Most of you know that the word “robot” comes from a 1920 play by Karel Čapek.
I finally read this play and was surprised to learn that the robots in it were not mechanical beings. They were made of flesh and bone, just like people, except that were assembled instead of being born.
Čapek’s robots resemble human beings but don’t feel pain or fear, and focus only on their jobs.
Maciej Cegłowski on the advertising-industrial-government complex that constitutes the increasingly more centralized internet:
The offline world works like it always has. I saw many of you talking yesterday between sessions; I bet none of you has a verbatim transcript of those conversations. If you do, then I bet the people you were talking to would find that extremely creepy.
I saw people taking pictures, but there’s a nice set of gestures and conventions in place for that.
More than 500 of the world’s leading authors, including five Nobel prize winners, have condemned the scale of state surveillance revealed by the whistleblower Edward Snowden and warned that spy agencies are undermining democracy and must be curbed by a new international charter.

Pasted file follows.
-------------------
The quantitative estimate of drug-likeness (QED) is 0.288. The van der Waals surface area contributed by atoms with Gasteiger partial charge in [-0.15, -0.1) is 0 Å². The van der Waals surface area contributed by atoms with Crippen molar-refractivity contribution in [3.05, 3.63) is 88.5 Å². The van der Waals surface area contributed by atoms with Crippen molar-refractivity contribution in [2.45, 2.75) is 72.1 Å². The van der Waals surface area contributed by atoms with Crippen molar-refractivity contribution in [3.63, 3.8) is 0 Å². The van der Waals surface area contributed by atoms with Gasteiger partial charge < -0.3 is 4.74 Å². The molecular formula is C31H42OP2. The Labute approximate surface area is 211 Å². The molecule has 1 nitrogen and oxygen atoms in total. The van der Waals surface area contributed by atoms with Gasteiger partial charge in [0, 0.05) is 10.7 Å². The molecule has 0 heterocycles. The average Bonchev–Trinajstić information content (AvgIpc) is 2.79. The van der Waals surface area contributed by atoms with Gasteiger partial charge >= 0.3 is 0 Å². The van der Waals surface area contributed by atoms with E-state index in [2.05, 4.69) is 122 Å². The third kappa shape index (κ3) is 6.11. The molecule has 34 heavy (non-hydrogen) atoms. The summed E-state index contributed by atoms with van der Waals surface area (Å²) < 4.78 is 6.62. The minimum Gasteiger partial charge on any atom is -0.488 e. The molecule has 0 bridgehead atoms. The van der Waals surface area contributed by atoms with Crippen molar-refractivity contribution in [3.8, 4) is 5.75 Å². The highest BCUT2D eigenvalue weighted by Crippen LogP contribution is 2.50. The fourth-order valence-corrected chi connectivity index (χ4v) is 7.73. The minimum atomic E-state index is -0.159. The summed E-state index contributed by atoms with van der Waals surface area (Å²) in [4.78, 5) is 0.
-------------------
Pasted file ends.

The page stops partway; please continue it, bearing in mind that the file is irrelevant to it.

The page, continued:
I’d like to point you to a master piece from Frank Rieger in 2006 (!), predicting many of the things that are ongoing now and how to fight it. I recommend reading it completely as he does leave room for hope in the end :)
Frank is the current speaker of the Chaos Communication Club, btw. They have a lot of influence in Germany and culturally contributed a lot to making working for secret services uncool.
…I now join him in issuing a giant Fuck You to the people who made these slides. I am not American, I am a Brit, but it’s no different - GCHQ turns out to be even worse than the NSA.
We designed this system to keep criminals out. There’s no ambiguity here. The warrant system with skeptical judges, paths for appeal, and rules of evidence was built from centuries of hard won experience.
The current level of general surveillance in society is incompatible with human rights. To recover our freedom and restore democracy, we must reduce surveillance to the point where it is possible for whistleblowers of all kinds to talk with journalists without being spotted. To do this reliably, we must reduce the surveillance capacity of the systems we use.
If whistleblowers don’t dare reveal crimes and lies, we lose the last shred of effective control over our government and institutions.